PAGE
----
Olathe Launches A Virtual School, But Students Will Have Fewer Choices
The rules are different for virtual school instruction outside a pandemic. That means students who choose online next year won't be Zooming into a class being taught at their neighborhood school.
The school year that just ended was tough on students who weren’t used to learning online. Many were eager to be with classmates and teachers again, but not all students learn best at school.
That’s what Olathe East student Miya Fletcher discovered this school year. Because Miya’s mom is a nurse, her whole family had to take extra COVID-19 precautions. As a result, Miya spent her junior year learning from her bedroom — and she was surprised by how much she liked the pace of online learning.
“After all my classes are done, I have the rest of the day to focus on myself or other schoolwork,” Miya said.
Staying on top of their classes and assignments was a struggle for many students, but not for Miya. She developed a system that worked for her.
“I always write down in a journal or in a calendar what I’m going to do, and I make sure I get it done,” she said.
Miya’s organizational skills helped her excel, even in her most difficult class, AP Biology. She liked the flexibility of longer due dates and being able to work independently, so much so she considered enrolling in the new Olathe Virtual School.
But it would have meant giving up her senior fashion design classes, so she’s headed back to Olathe East.
More virtual options
Across Kansas, more and more virtual schools are opening. There will be 101 next year. That’s nine more than there were during the pandemic.
But the number of kids enrolled in them remains small — only about 3% of Kansas students. There’s a reason for that, according to state education officials.
“Virtual is not a good option for most kids,” said Brad Neuenswander with the Kansas State Department of Education.
Neuenswander says to do well in online school, students need to have what educators call “21st-century employability skills.” These are soft skills like time management and self-regulation that will help them get jobs someday. Except a lot of young people are still learning these skills. And they don’t have the same support at home as they do at school.
Neuenswander said that doesn’t mean Kansas schools shouldn’t offer online classes.
“If I ask a group of parents and educators to design the best education system, I don’t think they would design what we had before the pandemic,” he said.
A few Kansas teachers are getting that chance. Peter Mishler spent last year teaching English to students from all five Olathe high schools.
He says it was easy to get to know his students, many of whom he hadn’t met before.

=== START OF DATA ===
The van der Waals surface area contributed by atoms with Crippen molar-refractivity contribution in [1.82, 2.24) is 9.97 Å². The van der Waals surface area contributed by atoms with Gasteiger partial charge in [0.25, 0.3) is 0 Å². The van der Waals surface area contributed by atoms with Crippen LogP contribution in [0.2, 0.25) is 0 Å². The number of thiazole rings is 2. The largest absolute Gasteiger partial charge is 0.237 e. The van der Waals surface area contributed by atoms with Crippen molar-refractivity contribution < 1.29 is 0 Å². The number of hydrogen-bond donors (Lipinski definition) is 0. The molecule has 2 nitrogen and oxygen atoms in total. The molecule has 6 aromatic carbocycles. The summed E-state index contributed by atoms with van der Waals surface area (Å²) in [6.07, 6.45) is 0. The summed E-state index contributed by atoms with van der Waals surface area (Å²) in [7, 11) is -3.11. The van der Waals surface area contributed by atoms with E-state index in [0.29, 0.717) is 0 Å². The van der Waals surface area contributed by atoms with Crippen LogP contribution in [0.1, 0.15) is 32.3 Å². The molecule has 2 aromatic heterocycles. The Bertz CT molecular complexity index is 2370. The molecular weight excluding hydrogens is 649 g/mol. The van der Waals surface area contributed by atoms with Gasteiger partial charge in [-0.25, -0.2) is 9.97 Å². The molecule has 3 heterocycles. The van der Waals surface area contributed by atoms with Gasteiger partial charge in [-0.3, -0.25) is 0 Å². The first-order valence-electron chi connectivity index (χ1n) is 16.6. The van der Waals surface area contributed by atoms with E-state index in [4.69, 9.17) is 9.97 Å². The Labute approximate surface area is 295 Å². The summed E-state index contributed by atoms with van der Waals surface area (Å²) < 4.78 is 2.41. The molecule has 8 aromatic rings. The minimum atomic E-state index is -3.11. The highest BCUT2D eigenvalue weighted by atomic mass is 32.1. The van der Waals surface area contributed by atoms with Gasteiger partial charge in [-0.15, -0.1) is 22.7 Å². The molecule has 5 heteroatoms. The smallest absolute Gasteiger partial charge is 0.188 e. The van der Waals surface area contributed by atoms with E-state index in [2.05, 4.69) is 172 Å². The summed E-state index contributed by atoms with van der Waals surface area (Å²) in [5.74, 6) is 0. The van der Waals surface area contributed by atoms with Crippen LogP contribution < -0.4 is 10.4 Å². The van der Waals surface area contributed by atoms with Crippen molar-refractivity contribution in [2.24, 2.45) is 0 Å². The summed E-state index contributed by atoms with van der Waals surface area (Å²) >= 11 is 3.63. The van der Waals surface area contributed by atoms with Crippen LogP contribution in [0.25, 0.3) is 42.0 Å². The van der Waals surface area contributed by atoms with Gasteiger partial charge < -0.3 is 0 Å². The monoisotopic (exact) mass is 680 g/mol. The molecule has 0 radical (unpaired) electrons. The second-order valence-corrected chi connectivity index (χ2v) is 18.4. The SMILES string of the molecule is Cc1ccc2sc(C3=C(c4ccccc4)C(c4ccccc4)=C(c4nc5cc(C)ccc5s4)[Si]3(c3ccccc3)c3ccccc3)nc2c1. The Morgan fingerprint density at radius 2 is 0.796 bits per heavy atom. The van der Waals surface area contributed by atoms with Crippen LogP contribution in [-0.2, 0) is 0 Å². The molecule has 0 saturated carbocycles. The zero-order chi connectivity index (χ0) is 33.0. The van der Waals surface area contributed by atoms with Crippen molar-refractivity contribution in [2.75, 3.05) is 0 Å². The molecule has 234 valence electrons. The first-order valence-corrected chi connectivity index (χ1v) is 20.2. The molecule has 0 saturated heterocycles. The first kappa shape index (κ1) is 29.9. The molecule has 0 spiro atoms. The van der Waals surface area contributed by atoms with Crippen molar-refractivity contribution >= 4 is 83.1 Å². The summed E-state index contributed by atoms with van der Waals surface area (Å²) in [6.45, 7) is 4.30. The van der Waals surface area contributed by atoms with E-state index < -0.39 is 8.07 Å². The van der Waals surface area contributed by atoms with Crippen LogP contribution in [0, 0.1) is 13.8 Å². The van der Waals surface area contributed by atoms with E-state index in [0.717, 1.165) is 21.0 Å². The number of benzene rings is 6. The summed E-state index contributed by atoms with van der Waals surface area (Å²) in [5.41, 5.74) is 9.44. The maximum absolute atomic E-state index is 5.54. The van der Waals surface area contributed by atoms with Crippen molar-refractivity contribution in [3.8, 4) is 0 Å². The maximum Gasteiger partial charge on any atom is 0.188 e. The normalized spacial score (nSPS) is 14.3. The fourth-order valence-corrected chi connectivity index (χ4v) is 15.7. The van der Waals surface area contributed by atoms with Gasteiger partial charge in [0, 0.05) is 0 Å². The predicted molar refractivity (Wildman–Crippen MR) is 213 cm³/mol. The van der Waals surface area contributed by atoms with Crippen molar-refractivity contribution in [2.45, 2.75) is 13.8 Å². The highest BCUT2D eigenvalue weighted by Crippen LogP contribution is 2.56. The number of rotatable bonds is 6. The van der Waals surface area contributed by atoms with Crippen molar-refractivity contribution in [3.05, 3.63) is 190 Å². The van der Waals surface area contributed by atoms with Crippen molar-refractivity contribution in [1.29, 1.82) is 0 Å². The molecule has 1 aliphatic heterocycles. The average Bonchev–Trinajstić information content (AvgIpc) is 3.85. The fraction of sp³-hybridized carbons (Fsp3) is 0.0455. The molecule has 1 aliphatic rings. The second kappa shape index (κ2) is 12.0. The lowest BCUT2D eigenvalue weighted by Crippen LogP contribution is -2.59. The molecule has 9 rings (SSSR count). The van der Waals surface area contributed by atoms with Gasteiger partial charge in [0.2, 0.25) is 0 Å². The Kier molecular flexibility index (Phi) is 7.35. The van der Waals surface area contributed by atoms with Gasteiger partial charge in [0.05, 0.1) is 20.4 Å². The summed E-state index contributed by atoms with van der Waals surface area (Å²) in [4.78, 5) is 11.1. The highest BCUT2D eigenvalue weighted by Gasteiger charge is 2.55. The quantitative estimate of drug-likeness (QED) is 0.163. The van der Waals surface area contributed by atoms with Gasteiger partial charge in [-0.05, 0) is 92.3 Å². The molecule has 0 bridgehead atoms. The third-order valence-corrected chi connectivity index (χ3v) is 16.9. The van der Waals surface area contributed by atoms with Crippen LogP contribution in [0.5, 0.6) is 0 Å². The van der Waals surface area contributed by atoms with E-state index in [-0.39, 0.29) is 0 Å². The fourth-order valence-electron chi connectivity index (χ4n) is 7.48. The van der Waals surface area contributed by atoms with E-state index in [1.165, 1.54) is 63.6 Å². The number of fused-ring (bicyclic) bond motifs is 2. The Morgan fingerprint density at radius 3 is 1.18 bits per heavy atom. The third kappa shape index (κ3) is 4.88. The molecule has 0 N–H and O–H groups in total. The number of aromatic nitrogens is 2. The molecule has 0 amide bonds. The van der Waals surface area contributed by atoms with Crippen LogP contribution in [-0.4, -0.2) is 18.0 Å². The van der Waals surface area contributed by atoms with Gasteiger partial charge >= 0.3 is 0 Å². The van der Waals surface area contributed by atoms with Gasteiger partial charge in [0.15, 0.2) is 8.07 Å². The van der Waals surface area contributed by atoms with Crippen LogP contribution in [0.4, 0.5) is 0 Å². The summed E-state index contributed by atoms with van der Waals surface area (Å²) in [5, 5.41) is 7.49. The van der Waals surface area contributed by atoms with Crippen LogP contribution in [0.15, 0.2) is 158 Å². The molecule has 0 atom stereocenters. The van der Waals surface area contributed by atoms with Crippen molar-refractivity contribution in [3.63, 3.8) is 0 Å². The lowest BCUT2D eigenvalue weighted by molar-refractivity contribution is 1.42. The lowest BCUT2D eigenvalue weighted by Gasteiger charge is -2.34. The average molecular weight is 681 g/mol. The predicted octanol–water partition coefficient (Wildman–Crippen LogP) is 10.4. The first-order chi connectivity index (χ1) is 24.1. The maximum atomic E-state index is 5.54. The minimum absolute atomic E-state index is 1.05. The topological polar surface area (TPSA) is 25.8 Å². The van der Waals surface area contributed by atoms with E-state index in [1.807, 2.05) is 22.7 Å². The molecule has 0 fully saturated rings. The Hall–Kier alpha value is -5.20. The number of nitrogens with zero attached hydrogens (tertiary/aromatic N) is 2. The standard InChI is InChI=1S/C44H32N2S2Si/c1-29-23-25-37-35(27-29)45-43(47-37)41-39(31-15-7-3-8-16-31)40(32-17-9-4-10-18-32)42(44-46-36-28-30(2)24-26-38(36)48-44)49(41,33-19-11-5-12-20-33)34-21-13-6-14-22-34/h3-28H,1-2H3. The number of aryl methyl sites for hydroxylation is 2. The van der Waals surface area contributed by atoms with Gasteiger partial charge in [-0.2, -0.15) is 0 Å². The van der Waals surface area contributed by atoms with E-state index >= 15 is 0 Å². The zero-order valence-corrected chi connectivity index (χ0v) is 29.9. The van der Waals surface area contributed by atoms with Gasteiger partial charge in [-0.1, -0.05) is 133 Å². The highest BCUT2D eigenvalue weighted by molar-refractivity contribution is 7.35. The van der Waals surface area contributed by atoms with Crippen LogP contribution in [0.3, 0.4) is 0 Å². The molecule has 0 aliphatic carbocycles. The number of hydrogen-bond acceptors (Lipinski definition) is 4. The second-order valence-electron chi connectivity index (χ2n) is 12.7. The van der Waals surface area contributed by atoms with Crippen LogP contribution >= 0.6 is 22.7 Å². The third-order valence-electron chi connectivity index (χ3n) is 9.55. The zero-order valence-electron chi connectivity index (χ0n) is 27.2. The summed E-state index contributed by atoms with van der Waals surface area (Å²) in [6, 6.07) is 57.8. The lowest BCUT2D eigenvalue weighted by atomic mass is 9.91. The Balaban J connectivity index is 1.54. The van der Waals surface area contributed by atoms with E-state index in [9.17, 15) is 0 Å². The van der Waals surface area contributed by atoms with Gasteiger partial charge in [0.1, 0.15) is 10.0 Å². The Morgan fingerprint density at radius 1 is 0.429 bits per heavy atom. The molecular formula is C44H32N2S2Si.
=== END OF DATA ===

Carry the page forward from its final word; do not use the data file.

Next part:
“It’s all chatting, chatting that’s not just like, ‘Hey, let me know if you have questions about this assignment,’” Mishler said. ‘It's like, ‘How are you doing, what's going on with you? What about this thing you mentioned to me a week ago?’”
Mishler says students need to feel that connection with their teachers, especially in an online classroom. He liked teaching online so much that he’s moving from Olathe West to the district’s K-12 virtual school this fall.
“While the learning may be asynchronous, the social and emotional support absolutely has to be there, even when the Zoom button shuts off,” Mishler said.
Most of Mishler’s students, though, are going back to their home high schools. They’re rising seniors who don’t want to miss out on a normal school year. Olathe isn’t offering most honors classes or electives online, either.
That’s a big change from this past year, when Kansas schools had more flexibility in how they delivered online education because of the pandemic.
Changes in remote learning
Next year, though, remote learning will look different. Non-pandemic virtual school instruction in Kansas is asynchronous. That means students who choose online won’t be Zooming into a class being taught at the school down the street. Instead, they’ll be expected to work more independently.
It comes down to funding. Kansas pays more for kids who are physically in schools than it does virtual students.
So neighboring Shawnee Mission isn’t starting a virtual school. Blue Valley is partnering with Greenbush Virtual Academy, one of the state’s service centers for online learning, but students who opt in won’t be taught by local teachers next year.
Some families need that flexibility, though, said Olathe Superintendent Brent Yeager.
“Some of our kids who maybe have school anxiety, those kinds of things. They have the ability to participate. It’s at their time, their pace,” he said.
It’s also an option for families with high-risk individuals who still need to take COVID-19 precautions, Yeager said. There isn’t a vaccine for young children yet.
“So if there was a student whose family feels like they need to be in our virtual program, there’s a mechanism to get from a brick and mortar school, even during the year,” he said.
About 300 students have enrolled in the Olathe Virtual School for 2021-22, some of whom previously attended other districts’ online programs. Now they’re back in their home district — and so are the dollars to educate them.